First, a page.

Internships, hikes and island life

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During J-term 2019, 367 students and 32 program leaders will participate in one of Luther's 18 courses around the globe.Each course is a different journey and has a different blogger (or several). Below you'll find a blog post from the International Studies 239: Honduras course, "Roatan: Ethical Engagement in a Changing World." Check out the January Term 2019 Course Blogs page for more on each of the courses! Although it's impossible to keep up with everyone, these blogs are designed to provide glimpses into our students' adventures.

These past few days have been exhausting, but absolutely amazing! We officially began our respective internships on the 8th, and with a little adjustment over the week, we have hopefully solidified our placements. My own experience with my internship was much different that those of my classmates, but from what I hear, they have all been very eventful, educational and interesting.

After the bumpy ride to my site, my classmates and I arrived at the community center that houses BICA and SOL. Some deliberations were made and a friend and I were placed in the lab where we changed alcohol in fish samples for conservation purposes. It wasn't exactly related to my major, but I still enjoyed spending time in the lab at BICA and getting to know the employees there. The other workers at BICA were Nikita and Egla, I learned that they both craved to see the snow in the United States and loved the state, Colorado. Because they were both local to the island, they had never experienced the cold even though they were much more seasoned travelers than I. It was a great experience talking with them and practicing my Spanish skills while they practiced their English.

The journey home, however, was by far the most eventful thing that happened that day. We rode the bus home and it was quite literally falling apart. After I got into the vehicle, I had to hold the door shut so it wouldn't fly open mid-ride! Many of the people that were riding in the colectivo were locals that only spoke Spanish, which was quite different from other cabs that I had ridden in. It dawned on me that these people rode or walked the treacherous highway to school or work, and I was joining them for just a short while and saw a glimpse into their everyday life. It was definitely one of my more memorable commutes home so far!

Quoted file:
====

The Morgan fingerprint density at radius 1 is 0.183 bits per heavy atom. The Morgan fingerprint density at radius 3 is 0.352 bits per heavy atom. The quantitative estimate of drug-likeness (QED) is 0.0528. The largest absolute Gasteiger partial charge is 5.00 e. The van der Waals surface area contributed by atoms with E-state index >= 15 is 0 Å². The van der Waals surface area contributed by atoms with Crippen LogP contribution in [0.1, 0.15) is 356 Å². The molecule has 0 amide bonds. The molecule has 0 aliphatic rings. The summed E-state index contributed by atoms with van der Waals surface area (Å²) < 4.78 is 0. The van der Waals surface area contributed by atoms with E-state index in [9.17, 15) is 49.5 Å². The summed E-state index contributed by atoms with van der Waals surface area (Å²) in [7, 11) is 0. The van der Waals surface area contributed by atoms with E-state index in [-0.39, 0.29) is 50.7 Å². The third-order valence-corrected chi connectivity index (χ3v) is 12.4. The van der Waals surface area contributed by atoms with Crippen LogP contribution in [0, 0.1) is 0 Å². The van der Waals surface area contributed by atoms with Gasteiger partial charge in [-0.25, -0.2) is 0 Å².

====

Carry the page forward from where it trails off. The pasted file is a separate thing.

On the 9th, after the morning of working at internships, most of the group went for a hike in a neighborhood called "La Colonia." This neighborhood is mainly composed of squatters that have migrated from the mainland (Honduras) and have come to the island for better economic prospects. I personally was unable to perform the hike, but from what I hear it was a great experience. Despite the steep hill they had to trek up, my classmates and professors described the location as a tight knit but also poverty stricken community that housed a large amount of Roatan's population. It was a crowded and hilly place full of stray dogs and small children without supervision, and a totally new sight for many of the Luther students to see.

Today we had our internships again in the morning and I was able to meet some more of the locals through my new internship placement at Roatan Marine Park. It was a great opportunity to see more of what life was life on the island and the children that I met were incredibly friendly, despite our difficulty in communication (because none of them spoke a word of English). I was also able to see what the public school system is like in Roatan which is extremely different than my education growing up. For example, their school year calendar runs from February to November, they have far less funding than my school did and from the sounds of it-they are very understaffed at each of the schools.

In addition to our internships, some of us had the opportunity to visit a museum about the origins and development of Roatan. It was great to have the hundreds of years of history in one place to digest rather than a patchwork of knowledge we were learning from locals, however their input is also very important to us as well.

Unfortunately, it was rather rainy and the ocean was not very calm, so we didn't get to go to the beach this afternoon, but we look forward to doing that as much as we can in the coming weeks!

¡Hasta Luego!

The view from a local school in Roatan

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